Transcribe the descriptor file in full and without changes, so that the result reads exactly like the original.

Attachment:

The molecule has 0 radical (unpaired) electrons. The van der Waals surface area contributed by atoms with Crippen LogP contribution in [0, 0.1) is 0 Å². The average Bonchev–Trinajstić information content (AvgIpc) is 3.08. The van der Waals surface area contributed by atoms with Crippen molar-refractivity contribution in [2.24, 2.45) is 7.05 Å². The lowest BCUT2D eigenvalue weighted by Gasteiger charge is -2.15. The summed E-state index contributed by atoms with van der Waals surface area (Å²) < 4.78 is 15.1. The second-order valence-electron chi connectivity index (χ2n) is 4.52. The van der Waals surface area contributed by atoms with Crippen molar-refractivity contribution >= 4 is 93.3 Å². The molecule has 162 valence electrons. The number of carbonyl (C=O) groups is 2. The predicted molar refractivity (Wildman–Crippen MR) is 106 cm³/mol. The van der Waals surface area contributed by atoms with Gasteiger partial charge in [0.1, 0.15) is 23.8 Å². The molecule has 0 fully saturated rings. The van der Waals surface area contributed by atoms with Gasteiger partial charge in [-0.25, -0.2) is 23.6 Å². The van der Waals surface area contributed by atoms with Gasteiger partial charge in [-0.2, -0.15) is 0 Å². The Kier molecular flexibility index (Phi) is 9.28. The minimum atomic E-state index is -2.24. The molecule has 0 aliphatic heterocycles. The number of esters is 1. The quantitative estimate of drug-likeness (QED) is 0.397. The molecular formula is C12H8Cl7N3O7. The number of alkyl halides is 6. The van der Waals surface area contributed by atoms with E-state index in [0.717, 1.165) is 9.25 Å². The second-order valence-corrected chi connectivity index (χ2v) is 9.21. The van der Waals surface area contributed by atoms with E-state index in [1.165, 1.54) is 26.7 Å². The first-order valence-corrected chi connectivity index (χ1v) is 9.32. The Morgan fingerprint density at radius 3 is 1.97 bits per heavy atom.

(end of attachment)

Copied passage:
The molecule has 0 radical (unpaired) electrons. The van der Waals surface area contributed by atoms with Crippen LogP contribution in [0, 0.1) is 0 Å². The average Bonchev–Trinajstić information content (AvgIpc) is 3.08. The van der Waals surface area contributed by atoms with Crippen molar-refractivity contribution in [2.24, 2.45) is 7.05 Å². The lowest BCUT2D eigenvalue weighted by Gasteiger charge is -2.15. The summed E-state index contributed by atoms with van der Waals surface area (Å²) < 4.78 is 15.1. The second-order valence-electron chi connectivity index (χ2n) is 4.52. The van der Waals surface area contributed by atoms with Crippen molar-refractivity contribution >= 4 is 93.3 Å². The molecule has 162 valence electrons. The number of carbonyl (C=O) groups is 2. The predicted molar refractivity (Wildman–Crippen MR) is 106 cm³/mol. The van der Waals surface area contributed by atoms with Gasteiger partial charge in [0.1, 0.15) is 23.8 Å². The molecule has 0 fully saturated rings. The van der Waals surface area contributed by atoms with Gasteiger partial charge in [-0.25, -0.2) is 23.6 Å². The van der Waals surface area contributed by atoms with Gasteiger partial charge in [-0.2, -0.15) is 0 Å². The Kier molecular flexibility index (Phi) is 9.28. The minimum atomic E-state index is -2.24. The molecule has 0 aliphatic heterocycles. The number of esters is 1. The quantitative estimate of drug-likeness (QED) is 0.397. The molecular formula is C12H8Cl7N3O7. The number of alkyl halides is 6. The van der Waals surface area contributed by atoms with E-state index in [0.717, 1.165) is 9.25 Å². The second-order valence-corrected chi connectivity index (χ2v) is 9.21. The van der Waals surface area contributed by atoms with E-state index in [1.165, 1.54) is 26.7 Å². The first-order valence-corrected chi connectivity index (χ1v) is 9.32. The Morgan fingerprint density at radius 3 is 1.97 bits per heavy atom.